Ferguson Seasons GreetingsThis is a reaction to the typical “left wing” Facebook (or other social media platform) response by those who generally are privy to his posts or mine and how easy it is to park your white ass behind a computer and type out your two cents, then go on to the sports website and finish your coffee. Robert Reich, the former Clinton Labor Secretary, whose views I admire a great deal is not one of the folks I would call out for not being involved beyond the Facebook comments, but his response is, although more articulate than the regular fare, consistent with what Middleton is saying about the response by the Left. Reich says:

(1) When there’s conflicting evidence about whether an unarmed person has been murdered by a police officer, a public jury trial is the appropriate process for determining guilt or innocence, not a grand jury in which there’s no opportunity to cross examine the accused.

(2) The role of the media isn’t to guess whether someone is guilty or innocent, or to give the accused free airtime to explain his side of the story (as did ABC this morning). It is to report the news.

(3) Poor, minority communities deserve community policing that builds trust, including minority police officers, rather than law enforcement that’s viewed by a community as repressive.

(4) Armed law enforcement personnel should be equipped with body cameras of the sort now used in many communities to assure responsible behavior.

(5) There is no excuse for looting, burning, or other forms of violence. Innocent people are harmed or killed. Communities may not recover for years. Trust is further destroyed.

We know Middleton disagrees with #5, and he agrees with #1, but what about #2? As a professional broadcaster for 26 years, some of that as a radio News Director, I can tell you stories about how the bottom line IS the bottom line, but let’s look at what Middleton says about media:

Part of the scourge of modern thought, mostly liberal, but embodied in hysterical conservatism in a more vulgar form, too, is suffering from the belief that you live in a world that exists for your pleasure and your approval. I keep reading how we need to “have a more honest dialogue about race and violence in this country,” something I support and am interested in having, of course. But where exactly do people expect this dialogue to carry out? In a corporate media that has served as a mouthpiece for corporations, corrupt politicians, and the defense department? Or on social media, which is almost more nefarious, because we are actually complicit in helping the very forces that controls us? We give so much private information over to the NSA that we are essentially assisting the security state in learning everything about us, so they can further pattern our behavior, predict what we are going to do, how we are going to react, and extend the scope of power to encompass any move toward sovereignty or even undermining the ability to have an original thought or perform an original action.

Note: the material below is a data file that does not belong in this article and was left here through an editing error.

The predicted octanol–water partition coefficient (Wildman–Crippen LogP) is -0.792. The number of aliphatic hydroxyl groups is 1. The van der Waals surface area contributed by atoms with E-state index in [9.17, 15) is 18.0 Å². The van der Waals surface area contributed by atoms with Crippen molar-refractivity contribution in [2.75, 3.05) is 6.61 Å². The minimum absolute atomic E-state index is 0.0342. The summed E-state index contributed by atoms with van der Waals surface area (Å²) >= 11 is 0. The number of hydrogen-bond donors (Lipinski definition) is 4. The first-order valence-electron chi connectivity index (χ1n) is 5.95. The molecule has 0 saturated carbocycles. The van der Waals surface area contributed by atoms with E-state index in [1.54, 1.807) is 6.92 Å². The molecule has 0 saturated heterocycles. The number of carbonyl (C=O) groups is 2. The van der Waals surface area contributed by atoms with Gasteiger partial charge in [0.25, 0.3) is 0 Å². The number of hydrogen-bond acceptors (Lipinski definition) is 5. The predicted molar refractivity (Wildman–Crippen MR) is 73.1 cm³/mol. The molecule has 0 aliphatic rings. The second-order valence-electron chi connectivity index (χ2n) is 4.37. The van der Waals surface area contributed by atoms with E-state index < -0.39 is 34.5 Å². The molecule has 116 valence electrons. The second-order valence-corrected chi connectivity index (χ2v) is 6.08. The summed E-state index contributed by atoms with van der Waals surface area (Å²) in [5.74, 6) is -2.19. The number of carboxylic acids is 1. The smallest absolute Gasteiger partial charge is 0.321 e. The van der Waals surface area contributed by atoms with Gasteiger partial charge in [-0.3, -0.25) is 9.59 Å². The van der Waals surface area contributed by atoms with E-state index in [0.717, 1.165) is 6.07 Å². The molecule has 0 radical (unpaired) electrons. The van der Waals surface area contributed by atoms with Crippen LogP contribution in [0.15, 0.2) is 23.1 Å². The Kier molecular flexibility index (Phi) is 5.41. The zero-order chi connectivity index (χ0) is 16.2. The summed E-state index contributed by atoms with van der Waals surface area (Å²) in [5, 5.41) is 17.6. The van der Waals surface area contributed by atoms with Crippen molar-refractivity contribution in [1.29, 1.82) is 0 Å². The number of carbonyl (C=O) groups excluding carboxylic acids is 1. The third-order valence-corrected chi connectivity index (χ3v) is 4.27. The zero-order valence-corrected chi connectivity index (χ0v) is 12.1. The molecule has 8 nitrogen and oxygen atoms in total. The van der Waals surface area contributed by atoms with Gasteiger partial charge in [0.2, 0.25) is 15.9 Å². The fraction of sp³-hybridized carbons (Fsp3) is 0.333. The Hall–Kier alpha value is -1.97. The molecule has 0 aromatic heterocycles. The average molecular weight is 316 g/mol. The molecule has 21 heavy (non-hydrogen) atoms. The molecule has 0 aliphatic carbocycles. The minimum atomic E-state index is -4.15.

While I could go on with pointing out the moments of keen perception in Middleton’s post, I’ll stop quoting with this thought of his:

Originality of action is what is really feared here.